Some parents worry that their children are receiving too many vaccinations at once, resulting in a less-than-optimal immune response. A recent study tested this hypothesis by randomly giving infants at two, four and six months of age either the 13-valent pneumococcal conjugated vaccine (PCV13) or the 7-valent vaccine PCV7, which protects against seven rather than thirteen strains of pneumonia.

At the same time all the children received their other immunizations-diphtheria, tetanus, pertussis, hepatitis B, and hemophilius influenza type b. At 12-15 months all the infants received their second round of shots. One month after the infant shots and again after the booster shots, the children had blood levels drawn to determine if they had developed immunity against the diseases for which they were immunized.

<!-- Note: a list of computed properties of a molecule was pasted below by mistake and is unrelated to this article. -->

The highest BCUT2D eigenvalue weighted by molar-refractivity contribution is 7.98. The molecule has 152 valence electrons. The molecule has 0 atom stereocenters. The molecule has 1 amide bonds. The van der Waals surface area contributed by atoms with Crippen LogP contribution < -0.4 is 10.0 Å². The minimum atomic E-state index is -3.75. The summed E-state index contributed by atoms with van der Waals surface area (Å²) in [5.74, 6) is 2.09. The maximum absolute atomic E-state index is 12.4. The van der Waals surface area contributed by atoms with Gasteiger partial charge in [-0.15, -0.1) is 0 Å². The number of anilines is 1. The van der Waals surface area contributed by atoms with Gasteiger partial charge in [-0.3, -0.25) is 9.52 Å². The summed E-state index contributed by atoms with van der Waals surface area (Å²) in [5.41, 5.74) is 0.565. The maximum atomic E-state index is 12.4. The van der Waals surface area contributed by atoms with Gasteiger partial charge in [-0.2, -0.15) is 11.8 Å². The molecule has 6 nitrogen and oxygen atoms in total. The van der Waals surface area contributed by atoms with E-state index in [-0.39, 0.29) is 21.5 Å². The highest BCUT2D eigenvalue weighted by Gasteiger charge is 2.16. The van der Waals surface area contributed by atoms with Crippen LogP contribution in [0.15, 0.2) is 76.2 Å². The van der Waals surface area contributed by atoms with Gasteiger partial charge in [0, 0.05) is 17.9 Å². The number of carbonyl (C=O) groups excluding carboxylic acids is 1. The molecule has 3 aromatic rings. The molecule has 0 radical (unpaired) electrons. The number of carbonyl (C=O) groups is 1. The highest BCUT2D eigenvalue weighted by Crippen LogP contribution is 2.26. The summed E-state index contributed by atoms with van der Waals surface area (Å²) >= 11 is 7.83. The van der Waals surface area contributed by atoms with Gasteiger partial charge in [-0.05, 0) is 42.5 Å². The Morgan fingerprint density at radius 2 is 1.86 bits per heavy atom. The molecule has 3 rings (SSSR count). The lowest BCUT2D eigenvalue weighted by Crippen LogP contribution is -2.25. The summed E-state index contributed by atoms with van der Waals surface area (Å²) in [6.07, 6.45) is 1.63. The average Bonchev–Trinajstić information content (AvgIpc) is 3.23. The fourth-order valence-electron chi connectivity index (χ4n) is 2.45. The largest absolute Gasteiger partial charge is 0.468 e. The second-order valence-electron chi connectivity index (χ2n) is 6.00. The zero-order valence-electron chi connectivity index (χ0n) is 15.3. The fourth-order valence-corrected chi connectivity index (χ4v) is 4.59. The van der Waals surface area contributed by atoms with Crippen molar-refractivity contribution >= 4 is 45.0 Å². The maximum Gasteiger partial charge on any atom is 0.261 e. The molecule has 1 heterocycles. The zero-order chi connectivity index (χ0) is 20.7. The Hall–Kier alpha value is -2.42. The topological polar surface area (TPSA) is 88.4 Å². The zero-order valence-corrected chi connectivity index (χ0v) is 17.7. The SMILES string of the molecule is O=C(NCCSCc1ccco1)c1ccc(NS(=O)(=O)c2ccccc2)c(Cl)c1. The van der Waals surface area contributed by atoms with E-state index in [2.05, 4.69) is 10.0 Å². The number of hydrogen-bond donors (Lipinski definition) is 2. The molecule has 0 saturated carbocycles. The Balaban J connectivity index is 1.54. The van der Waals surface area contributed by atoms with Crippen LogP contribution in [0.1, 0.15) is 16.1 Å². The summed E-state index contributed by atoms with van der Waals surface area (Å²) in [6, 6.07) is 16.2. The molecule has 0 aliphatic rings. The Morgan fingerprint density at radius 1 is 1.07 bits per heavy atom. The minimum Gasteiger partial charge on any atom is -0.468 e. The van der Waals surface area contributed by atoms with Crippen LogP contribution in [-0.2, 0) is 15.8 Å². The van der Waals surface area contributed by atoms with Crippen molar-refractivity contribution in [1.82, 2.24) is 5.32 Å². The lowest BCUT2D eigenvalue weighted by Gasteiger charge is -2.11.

When the levels of immunity were measured against multiple childhood illnesses, the researchers found that the children who had received the PCV13 had no less or weaker immune response than the children who had received the PCV7.

These results add to the evidence that giving children multiple vaccinations at the same time does not effect the children’s ability to develop immunity.

The Pediatric Infectious Disease Journal, 10/12

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From issue: 28/05-06